Launch of First U.S. Built Great Lakes Bulker Since 1983


Construction is proceeding on the first U.S.-flagged Great Lakes freighter to be built on the Great Lakes in nearly 40 years. Being built for The Interlake Steamship Company at the Fincantieri Bay Shipbuilding facility in Wisconsin, the completed hull of the Mark W. Baker was christened and floated from the drydock on October 28. 

Yesterday’s ceremonies marked the next major milestone for the 28,000 dwt vessel which is expected to enter service in the spring of 2022. Jointly designed by Fincantieri, Interlake, and Bay Engineering, the order for the bulk carrier was placed in April 2019. The engineering and pre-fabrication work for its modular sections began in the fall of 2019 and the first keel block was laid in June 2020. At the end of last year, the hull which was then approximately 70 percent structurally complete was moved from the drydock to make space for work on other vessels undergoing winter overhauls.

During the ceremony, Helen Sharp the wife of Ian Sharp, Interlake’s Director of Fleet Projects, who spearheaded the design of the new build, was given the honor of acting as sponsor. She christened the ship with a ceremonial bottle of champagne against the bow of the ship just above the vessel’s nameplate. Tugs in the shipyard blew congratulatory salutes, and then shipyard workers opened the valves in the dry dock to let water flow in. The process of floating the ship took about six hours.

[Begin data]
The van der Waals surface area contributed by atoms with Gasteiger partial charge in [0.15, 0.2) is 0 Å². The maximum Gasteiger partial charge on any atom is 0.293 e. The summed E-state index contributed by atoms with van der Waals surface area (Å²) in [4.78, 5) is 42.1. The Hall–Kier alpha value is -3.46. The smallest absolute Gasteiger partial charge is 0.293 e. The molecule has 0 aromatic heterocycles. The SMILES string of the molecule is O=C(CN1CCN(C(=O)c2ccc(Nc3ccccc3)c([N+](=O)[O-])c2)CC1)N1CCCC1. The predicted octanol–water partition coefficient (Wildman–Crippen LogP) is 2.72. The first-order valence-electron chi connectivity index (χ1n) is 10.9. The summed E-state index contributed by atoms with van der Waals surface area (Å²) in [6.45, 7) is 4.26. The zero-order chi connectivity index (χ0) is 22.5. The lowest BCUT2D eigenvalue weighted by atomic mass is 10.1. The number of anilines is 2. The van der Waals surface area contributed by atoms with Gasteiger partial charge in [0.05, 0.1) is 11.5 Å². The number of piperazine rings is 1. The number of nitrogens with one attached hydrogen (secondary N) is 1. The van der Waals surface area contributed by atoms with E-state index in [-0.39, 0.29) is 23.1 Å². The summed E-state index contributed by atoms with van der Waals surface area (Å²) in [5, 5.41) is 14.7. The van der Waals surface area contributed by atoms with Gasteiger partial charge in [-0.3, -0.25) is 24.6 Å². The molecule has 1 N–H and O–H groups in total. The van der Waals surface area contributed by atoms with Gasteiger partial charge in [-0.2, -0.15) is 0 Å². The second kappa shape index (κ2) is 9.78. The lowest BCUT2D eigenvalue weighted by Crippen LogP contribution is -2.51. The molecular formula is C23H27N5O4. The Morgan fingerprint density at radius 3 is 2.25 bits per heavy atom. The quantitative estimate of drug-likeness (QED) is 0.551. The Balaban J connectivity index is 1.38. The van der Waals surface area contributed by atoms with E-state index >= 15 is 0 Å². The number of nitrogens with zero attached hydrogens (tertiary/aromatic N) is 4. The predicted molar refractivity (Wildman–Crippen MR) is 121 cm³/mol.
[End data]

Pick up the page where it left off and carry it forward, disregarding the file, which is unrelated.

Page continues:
“Today is truly gratifying for our company to commemorate the first time the completed hull of our new ship has touched water,” said Mark W. Barker, President of The Interlake Steamship Company and namesake of the new vessel, which is the first new ship constructed for the maritime company since 1981.

The new River-class, self-unloading bulk carrier is believed to be the first ship for U.S. Great Lakes service built on the Great Lakes since 1983. Measuring 639 feet in length, the ship will transport raw materials such as salt, iron ore, and stone to support manufacturing throughout the Great Lakes region. The bulk carrier will be equipped with advanced vessel and unloading systems automation.